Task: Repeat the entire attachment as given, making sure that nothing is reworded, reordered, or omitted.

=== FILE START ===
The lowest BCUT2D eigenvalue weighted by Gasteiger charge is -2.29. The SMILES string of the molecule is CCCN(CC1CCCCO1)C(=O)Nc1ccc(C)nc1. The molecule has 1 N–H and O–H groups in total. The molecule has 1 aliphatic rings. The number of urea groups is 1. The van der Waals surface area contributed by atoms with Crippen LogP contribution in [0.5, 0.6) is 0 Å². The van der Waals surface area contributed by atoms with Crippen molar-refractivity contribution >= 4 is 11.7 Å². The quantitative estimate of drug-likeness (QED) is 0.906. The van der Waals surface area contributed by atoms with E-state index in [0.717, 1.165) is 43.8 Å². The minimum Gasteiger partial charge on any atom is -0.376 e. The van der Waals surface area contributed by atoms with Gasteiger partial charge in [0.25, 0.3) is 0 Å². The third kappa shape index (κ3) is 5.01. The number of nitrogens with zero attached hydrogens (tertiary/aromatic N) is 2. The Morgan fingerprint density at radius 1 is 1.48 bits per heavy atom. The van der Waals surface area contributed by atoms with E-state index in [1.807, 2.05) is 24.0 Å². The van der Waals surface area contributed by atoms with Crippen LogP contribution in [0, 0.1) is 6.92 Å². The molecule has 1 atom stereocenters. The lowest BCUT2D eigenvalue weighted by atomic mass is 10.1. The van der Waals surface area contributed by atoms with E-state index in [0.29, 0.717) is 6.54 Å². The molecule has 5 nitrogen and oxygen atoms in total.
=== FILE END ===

The lowest BCUT2D eigenvalue weighted by Gasteiger charge is -2.29. The SMILES string of the molecule is CCCN(CC1CCCCO1)C(=O)Nc1ccc(C)nc1. The molecule has 1 N–H and O–H groups in total. The molecule has 1 aliphatic rings. The number of urea groups is 1. The van der Waals surface area contributed by atoms with Crippen LogP contribution in [0.5, 0.6) is 0 Å². The van der Waals surface area contributed by atoms with Crippen molar-refractivity contribution >= 4 is 11.7 Å². The quantitative estimate of drug-likeness (QED) is 0.906. The van der Waals surface area contributed by atoms with E-state index in [0.717, 1.165) is 43.8 Å². The minimum Gasteiger partial charge on any atom is -0.376 e. The van der Waals surface area contributed by atoms with Gasteiger partial charge in [0.25, 0.3) is 0 Å². The third kappa shape index (κ3) is 5.01. The number of nitrogens with zero attached hydrogens (tertiary/aromatic N) is 2. The Morgan fingerprint density at radius 1 is 1.48 bits per heavy atom. The van der Waals surface area contributed by atoms with E-state index in [1.807, 2.05) is 24.0 Å². The van der Waals surface area contributed by atoms with Crippen LogP contribution in [0, 0.1) is 6.92 Å². The molecule has 1 atom stereocenters. The lowest BCUT2D eigenvalue weighted by atomic mass is 10.1. The van der Waals surface area contributed by atoms with E-state index in [0.29, 0.717) is 6.54 Å². The molecule has 5 nitrogen and oxygen atoms in total.